Last week was horrible. Just horrible.
My cousins called me. My 95-year-old aunt died of COVID-19. She’d been frail, especially after breaking her arm last summer. After they move her into a rehabilitation home, then nursing home, my cousins knew their mother wasn’t coming out. Auntie had trouble remembering where she was or who she was with. Days of the week became a mystery, and slowly those who loved her fogged into a night where little, if anything became recognizable.
Everyone was grateful her nursing home remained free of the virus. Those who worked there as well as those who called it home began to receive their vaccinations. Everything looked bright. Until, as it will, COVID-19 snuck in the back door and touched Auntie. Though she had her shot, she developed a mild case of it. She tested positive, then negative, then positive again.
Finally, Auntie had enough. She told my cousins she wanted to die. The world had become an unrecognizable place, offering nothing of the vast world she and her husband, my uncle, set off to explore. Confined to a hospital bed, in a negative-pressure room, with no visitors allowed except the health care workers, she chose to bow out early in the morning. While it had not been entirely a surprise, it was still a shock, as any passing is.
Our families did so much together. Auntie and Uncle traveled with my parents. On the last week of every August, they pulled in our driveway at our home on the New Jersey shore, camper in tow. It was the highlight of our summer – cousins to play with, Uncle and Dad competing to see who made the best pancakes, long days at the beach and evenings playing every sort of game. Auntie made the best chocolate cookies. They perfectly accompanied the A&W root beer and Breyer’s ice cream bought from the drive-in just across the way. All these memories, more alive than ever.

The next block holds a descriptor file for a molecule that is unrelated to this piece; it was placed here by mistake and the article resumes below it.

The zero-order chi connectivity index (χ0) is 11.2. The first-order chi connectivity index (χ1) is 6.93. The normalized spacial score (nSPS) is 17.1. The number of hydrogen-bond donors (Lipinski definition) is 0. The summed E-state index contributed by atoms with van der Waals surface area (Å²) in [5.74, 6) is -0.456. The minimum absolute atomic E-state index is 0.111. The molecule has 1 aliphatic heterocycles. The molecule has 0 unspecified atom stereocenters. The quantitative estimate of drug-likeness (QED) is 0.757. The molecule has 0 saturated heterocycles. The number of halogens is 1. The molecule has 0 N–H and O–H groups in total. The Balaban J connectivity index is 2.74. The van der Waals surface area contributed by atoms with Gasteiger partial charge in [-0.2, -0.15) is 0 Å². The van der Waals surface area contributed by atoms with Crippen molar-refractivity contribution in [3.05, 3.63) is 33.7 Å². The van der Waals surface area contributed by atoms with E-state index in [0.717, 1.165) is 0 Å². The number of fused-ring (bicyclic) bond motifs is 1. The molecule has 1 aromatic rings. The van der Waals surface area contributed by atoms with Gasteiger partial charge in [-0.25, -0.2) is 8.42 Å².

With heavy hearts, my cousins began the sometimes daunting, often wistful task of sorting through their parents’ belongings. Auntie had loads and loads of photos, plus scrapbooks from all the places she’d been throughout her long life. As they reached into the closet, up on that top shelf, a metal box lay almost hidden. Cousin opens it and finds a collection of journals. The pages reveal a story only spoken in passing, bereft of any real details.
Uncle served in the Navy during World War II, Pacific Theater. That’s all I knew, except once he mentioned that he’d walked on the Great Wall of China. Had no idea of the course of events that took him there. He served on an aircraft carrier, and maybe other ships, but he never mentioned to me which ones or even what he did on them. Maybe my father heard the stories, but perhaps they weren’t fit for children’s ears.
Now those words so carefully written in beautiful cursive handwriting told a story in exacting detail where Uncle went and what he’d done to defend the Allies. All the names of all the famous ships were listed: Intrepid, Alaska, New Jersey, others. He’d been to Iwo Jima. He engaged in gun battles with Japanese Kamikaze pilots. He went to Japan. Many of the Pacific Islands. Even something about a sunken ship, though not sure yet if it was his. One wonders how he managed to survive. All this history, witnessed by Uncle as a young sailor. As my cousins turned the pages, the ghosts of the war rose out of the journals, their father chronicling what he’d seen and where he’d been, never to be forgotten.
My cousins will scan these precious journals and put them into books for all to read, to remember. Much of the information is in acronyms. Could my son help translate? You see, Son is in the Navy, and I’m certain he’d more than want to be of service. To honor his great uncle by deciphering his journals while serving should certainly be interesting. It’s almost as if Uncle is extending his hand to his nephew, welcoming him into a world few would understand. Although Son’s serving in peacetime, he’s put himself on the line for our nation, just like his Uncle.
The man in the above picture now rests with my aunt, forever at peace.